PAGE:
MUSKOGEE, Oklahoma - In a significant ruling this week in the case of Karl Fontenot, one of the men featured in the Netflix documentary “The Innocent Man,” a judge denied the state's attempt to delay a new trial. 

The Oklahoma Attorney General’s Office was asking a judge to grant a stay, so they could have time for an appeal in the 10th circuit. A judge denied that motion, meaning the clock is still ticking toward a new trial.

Fontenot is spending life in prison for the 1984 murder of Denice Haraway, an Ada convenience store clerk.

But on August 21, in a strongly worded 190-page ruling United States District Judge James H. Payne wrote the state withheld evidence providing "solid proof of Mr. Fontenot's probable innocence".  

Also, the ruling said there was no evidence to corroborate Fontenot's "coerced confession" and no physical evidence linking Fontenot to the crime.

“It was a monumental order, we were extremely happy,” said Fontenot’s attorney Tiffany Murphy. “Karl was ecstatic.”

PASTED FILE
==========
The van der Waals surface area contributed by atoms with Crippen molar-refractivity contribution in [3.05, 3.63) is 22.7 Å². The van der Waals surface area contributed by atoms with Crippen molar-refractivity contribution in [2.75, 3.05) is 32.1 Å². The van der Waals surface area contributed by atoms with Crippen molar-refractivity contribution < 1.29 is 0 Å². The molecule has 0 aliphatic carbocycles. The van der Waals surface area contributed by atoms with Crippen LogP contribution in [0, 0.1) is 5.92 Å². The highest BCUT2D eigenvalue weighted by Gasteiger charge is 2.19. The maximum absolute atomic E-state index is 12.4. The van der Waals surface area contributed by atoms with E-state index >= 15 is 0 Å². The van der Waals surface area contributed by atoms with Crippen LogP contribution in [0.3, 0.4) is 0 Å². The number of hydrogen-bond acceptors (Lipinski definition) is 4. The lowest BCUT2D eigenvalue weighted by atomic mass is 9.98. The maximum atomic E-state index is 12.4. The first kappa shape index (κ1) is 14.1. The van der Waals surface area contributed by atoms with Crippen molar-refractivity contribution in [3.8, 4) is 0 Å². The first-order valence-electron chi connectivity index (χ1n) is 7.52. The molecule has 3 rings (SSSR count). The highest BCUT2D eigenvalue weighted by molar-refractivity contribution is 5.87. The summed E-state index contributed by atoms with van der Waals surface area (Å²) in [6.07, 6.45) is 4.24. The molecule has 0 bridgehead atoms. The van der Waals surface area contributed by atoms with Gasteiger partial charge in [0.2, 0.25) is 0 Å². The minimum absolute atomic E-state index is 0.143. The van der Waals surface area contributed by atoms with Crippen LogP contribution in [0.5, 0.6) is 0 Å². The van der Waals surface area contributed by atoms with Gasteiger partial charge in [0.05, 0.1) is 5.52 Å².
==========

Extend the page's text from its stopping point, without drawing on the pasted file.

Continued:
Payne ruled, "The Court finds no reasonable juror would have convicted the Petitioner,” and sent the case back to either be re-tried or Fontenot released within 120 days.

“You can see in real detail why the court believed he was wrongfully convicted,” said Murphy.  

On Monday, that same judge said the state failed to show they would have any success on appeal, so there was no reason to keep Fontenot in prison while they went through the process. That means, the state still has until mid-December to either re-try Fontenot or set him free.

Attorneys with the AG's office said right now they are not commenting on the case beyond what is in court filings.